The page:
I love science. I love technology. Quite a shock, I know, to all those skeptics who think people like me are “science-haters”. My concern with science, is that sometimes it becomes more akin to a religion, rather than the very handy (and in some ways, limited) tool that it is. On the other hand (and, sometimes as a direct result of the foregoing) there are too many people out there who fear (and even hate) science, which is something that I don’t really understand.
A recent post on Bad Astronomy might be a worthy case study in how science can be treated like a religion – in particular, how apostates to the accepted dogma are treated. Phil Plait posted a video and short comment on how Professor Brian Cox (quite literally a ‘rock star’ physicist) had opened “a can of intellectual whoopbutt” (Phil Plait’s words) on Sir David King, current President of the British Association for the Advancement of Science, in regards to their short debate on whether the science of the Large Hadron Collider was worth the financial cost of building and running it.
There’s a lot to like about Brian Cox (see this TED talk he gave on the LHC for a look at how well he handles himself) – he’s the sort of spokesman that can bring science to the masses. But David King is no slouch either, especially in terms of knowledge in this debate – he is an extremely well-qualified scientist, and has extensive experience in liaising with governments on science funding and policy.
In the short video debate posted on BA, King openly conceded the LHC was exciting, and that he was eager to see the results. He called Brian Cox “brilliant”, and wasn’t obnoxious at all – he remained quietly spoken even when Cox kept talking over the top of him. He simply tried to make a point about the allocation of research money – something he’s very familiar with – and whether the theoretical nature of the LHC experiments could justify their expense, considering the numerous imminent threats to humanity that science funding could be directed at helping to solve.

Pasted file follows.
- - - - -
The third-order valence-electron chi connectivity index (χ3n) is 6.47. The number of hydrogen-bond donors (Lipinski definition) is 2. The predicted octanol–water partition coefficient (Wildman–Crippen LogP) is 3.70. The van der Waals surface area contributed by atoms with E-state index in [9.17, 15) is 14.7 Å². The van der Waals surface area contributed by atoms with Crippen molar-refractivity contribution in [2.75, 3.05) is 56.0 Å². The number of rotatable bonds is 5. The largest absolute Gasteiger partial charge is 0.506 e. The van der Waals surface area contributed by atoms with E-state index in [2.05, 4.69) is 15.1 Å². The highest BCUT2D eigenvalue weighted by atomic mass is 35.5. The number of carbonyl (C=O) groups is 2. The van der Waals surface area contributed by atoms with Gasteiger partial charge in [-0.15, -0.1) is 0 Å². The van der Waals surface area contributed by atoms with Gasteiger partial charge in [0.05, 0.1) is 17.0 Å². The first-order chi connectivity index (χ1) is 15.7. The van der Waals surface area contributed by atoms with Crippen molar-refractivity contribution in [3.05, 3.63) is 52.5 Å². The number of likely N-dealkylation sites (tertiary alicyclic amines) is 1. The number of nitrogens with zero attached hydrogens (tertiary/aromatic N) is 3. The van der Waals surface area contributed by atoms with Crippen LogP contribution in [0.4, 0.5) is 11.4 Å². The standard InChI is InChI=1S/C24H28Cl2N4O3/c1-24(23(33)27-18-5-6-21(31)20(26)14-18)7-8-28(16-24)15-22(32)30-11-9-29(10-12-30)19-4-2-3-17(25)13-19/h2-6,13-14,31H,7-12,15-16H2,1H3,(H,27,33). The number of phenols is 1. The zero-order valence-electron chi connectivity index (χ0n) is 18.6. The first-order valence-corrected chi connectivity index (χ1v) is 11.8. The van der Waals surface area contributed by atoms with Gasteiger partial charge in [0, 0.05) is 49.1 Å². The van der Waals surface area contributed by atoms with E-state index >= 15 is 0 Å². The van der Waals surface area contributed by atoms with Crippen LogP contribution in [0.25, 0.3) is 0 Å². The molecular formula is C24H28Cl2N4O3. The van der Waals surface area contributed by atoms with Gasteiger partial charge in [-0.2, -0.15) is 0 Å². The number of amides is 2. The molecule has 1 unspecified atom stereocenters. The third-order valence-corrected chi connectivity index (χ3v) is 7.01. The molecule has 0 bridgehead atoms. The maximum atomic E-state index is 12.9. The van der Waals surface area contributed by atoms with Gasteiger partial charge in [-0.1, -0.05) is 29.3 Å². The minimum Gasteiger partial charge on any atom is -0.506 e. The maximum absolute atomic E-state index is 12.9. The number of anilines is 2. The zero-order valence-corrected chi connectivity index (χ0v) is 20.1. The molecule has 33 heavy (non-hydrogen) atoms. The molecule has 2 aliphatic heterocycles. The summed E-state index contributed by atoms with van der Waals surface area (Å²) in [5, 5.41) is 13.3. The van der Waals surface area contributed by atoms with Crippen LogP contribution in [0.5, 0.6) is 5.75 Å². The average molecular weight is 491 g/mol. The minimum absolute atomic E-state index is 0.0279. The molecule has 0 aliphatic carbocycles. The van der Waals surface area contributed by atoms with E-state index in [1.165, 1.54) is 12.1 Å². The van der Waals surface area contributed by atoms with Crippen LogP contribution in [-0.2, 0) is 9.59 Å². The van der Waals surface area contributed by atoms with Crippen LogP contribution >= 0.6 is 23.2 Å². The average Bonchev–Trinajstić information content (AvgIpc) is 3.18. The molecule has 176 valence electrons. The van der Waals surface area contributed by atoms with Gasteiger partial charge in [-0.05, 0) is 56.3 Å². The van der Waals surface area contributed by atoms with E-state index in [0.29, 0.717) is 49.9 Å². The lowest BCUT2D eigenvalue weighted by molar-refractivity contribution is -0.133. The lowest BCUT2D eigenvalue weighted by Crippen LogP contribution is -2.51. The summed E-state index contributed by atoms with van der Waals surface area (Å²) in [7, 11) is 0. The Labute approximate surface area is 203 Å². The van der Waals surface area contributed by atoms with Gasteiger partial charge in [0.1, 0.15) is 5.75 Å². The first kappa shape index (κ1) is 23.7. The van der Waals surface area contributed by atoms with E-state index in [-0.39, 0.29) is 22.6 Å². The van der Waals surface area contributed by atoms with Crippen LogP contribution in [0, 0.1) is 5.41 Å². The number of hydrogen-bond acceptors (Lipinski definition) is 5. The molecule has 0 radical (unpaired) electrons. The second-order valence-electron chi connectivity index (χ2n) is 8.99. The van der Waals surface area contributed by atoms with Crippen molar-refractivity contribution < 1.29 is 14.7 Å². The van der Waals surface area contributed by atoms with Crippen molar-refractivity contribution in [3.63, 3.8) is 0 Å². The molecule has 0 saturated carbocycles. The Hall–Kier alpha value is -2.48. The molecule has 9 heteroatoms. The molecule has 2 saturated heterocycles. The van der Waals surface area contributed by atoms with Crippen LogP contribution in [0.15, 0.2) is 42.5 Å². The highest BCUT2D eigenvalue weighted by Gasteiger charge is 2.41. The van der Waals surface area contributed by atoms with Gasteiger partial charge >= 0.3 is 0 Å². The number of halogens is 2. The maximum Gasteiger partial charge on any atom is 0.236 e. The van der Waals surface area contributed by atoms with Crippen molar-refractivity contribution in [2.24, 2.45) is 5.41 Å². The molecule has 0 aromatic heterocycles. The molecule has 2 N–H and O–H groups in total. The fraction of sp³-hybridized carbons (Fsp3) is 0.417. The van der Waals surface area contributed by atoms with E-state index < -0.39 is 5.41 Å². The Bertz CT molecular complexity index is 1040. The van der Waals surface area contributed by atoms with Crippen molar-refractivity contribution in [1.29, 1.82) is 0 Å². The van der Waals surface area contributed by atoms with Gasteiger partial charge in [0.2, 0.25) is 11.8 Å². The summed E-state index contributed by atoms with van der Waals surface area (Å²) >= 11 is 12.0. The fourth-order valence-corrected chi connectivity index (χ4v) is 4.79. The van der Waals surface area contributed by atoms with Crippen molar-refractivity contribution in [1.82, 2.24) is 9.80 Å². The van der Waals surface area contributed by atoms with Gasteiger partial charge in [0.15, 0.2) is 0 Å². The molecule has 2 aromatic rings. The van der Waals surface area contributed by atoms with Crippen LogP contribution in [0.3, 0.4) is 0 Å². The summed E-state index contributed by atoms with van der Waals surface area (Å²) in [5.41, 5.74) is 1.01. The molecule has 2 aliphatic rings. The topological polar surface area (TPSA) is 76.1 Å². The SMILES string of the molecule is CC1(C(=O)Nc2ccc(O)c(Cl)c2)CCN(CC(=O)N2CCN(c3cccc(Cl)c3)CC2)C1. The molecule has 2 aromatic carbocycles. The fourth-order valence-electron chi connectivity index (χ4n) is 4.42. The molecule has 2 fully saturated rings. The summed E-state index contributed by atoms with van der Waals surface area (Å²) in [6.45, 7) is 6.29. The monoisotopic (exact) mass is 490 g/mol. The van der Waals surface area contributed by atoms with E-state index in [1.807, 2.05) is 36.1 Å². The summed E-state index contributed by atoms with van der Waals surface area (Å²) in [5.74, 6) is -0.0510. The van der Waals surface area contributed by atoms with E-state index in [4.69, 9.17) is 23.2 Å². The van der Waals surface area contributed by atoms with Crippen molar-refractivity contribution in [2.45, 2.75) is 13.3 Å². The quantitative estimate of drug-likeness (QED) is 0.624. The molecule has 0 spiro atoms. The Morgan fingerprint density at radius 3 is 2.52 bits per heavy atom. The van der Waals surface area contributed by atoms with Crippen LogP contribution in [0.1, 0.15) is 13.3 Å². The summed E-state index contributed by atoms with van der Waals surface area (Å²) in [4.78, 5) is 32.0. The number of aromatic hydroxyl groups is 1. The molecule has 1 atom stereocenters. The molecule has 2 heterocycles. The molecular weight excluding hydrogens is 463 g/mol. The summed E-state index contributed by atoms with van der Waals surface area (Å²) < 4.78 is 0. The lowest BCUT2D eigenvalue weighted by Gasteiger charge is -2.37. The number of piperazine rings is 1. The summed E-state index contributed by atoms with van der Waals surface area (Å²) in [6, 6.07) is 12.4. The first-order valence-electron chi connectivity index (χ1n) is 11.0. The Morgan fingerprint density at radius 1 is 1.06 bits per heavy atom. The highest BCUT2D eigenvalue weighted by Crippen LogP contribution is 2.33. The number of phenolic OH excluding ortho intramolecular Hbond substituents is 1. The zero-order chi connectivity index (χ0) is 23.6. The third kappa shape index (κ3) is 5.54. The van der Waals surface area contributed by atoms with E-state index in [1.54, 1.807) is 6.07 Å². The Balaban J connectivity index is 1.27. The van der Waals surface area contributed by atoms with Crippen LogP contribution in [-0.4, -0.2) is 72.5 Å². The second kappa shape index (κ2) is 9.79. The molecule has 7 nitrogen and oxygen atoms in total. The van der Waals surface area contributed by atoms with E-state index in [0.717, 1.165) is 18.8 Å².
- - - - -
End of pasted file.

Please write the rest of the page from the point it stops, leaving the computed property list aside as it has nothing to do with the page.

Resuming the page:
To view the comments at BA though one would think that King had asked for all science funding to be stopped – perhaps inspired by Phil Plait’s original statement about Cox opening “a can of whoopbutt” on King. “Always a perverse pleasure to be had from seeing a pompous stuffed shirt get smacked down,” says one commenter. “Administrator, meet … excuse me, did your head just come off?” says another. There’s a certain ‘flock’ mentality happening here, with very few asking whether King had something worth discussing. It appears he has been deemed apostate, and therefore shall now be excluded from the congregation.
However, one very good point made in the comments is that the LHC funding is dwarfed by military spending around the globe, and so it is quite daft to say too much is being spent on this project. King though, I think, is maintaining a practical line here – he knows that ‘defence’ spending is not going to change, and that limited funds are available to science – he is, after all, very experienced in this area. (It’s also quite ironic that many of Cox’s statements about spin-off technology could equally be applied to military spending.) But it is a point worth keeping in mind when dissing funding of science – it is but a drop in the bucket compared to how much is spent on destructive technology, and so it is an absurdity to take science to task when there are real decisions we could make about advancing humanity rather than continuing to behave like territorial savages. As our good friend Michael Grosso once commented: “The current U.S. military budget is roughly $350 billion, all dedicated to the technology of death. Contrast this with the funds available to do research on the conscious survival of death. Did I hear an amused snicker?”
Note that I am simply discussing the debate at hand here. I am not conversant with David King’s thoughts and opinions – I may well have very different views to him in numerous areas. But I do think, in this case, that he is being treated rather unfairly, and that it has arisen from a group ‘religious fervour’ that has deemed it blasphemy to question (no matter how politely) scientists. I find that worthy of comment. Quite apart from that, it’s great to see two top-line scientists discussing this topic in a civil manner on television.
One final note: in supporting Cox, Phil Plait sums up by saying “All science has spinoffs, and sometimes powerful ones. Not only that, we don’t know what they will be in advance (usually) so, guided by our wisdom, it pays to let basic research go wherever the science will lead it.” I’m glad to see the new president of the JREF is in support of parapsychology research by the likes of Dean Radin…
Other LHC features worth checking: Alan Boyle reports on the controversial start-up in “Big Bang Sparks Big Reaction“. And MSNBC also has Professor Michio Kaku discussing the “nightmares and dreams” surrounding the LHC.
Addendum: Synchronistically, this IO9 story was the next thing I came across this morning…